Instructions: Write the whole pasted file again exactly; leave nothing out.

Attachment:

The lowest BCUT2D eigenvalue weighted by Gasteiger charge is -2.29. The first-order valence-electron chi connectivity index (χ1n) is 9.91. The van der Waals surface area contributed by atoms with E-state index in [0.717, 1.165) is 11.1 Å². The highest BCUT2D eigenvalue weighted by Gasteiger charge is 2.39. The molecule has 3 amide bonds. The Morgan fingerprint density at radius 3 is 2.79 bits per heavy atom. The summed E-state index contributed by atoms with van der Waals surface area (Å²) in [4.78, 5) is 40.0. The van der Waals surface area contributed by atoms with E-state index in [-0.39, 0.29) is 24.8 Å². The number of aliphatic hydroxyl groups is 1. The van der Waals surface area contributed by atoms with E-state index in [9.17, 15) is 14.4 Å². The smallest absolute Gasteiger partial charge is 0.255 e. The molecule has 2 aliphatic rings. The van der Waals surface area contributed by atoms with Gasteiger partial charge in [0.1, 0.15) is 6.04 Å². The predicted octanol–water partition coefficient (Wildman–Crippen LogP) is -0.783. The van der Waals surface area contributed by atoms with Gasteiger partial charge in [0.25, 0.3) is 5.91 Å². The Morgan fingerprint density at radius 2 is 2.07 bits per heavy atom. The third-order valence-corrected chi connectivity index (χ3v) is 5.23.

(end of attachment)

The lowest BCUT2D eigenvalue weighted by Gasteiger charge is -2.29. The first-order valence-electron chi connectivity index (χ1n) is 9.91. The van der Waals surface area contributed by atoms with E-state index in [0.717, 1.165) is 11.1 Å². The highest BCUT2D eigenvalue weighted by Gasteiger charge is 2.39. The molecule has 3 amide bonds. The Morgan fingerprint density at radius 3 is 2.79 bits per heavy atom. The summed E-state index contributed by atoms with van der Waals surface area (Å²) in [4.78, 5) is 40.0. The van der Waals surface area contributed by atoms with E-state index in [-0.39, 0.29) is 24.8 Å². The number of aliphatic hydroxyl groups is 1. The van der Waals surface area contributed by atoms with E-state index in [9.17, 15) is 14.4 Å². The smallest absolute Gasteiger partial charge is 0.255 e. The molecule has 2 aliphatic rings. The van der Waals surface area contributed by atoms with Gasteiger partial charge in [0.1, 0.15) is 6.04 Å². The predicted octanol–water partition coefficient (Wildman–Crippen LogP) is -0.783. The van der Waals surface area contributed by atoms with Gasteiger partial charge in [0.25, 0.3) is 5.91 Å². The Morgan fingerprint density at radius 2 is 2.07 bits per heavy atom. The third-order valence-corrected chi connectivity index (χ3v) is 5.23.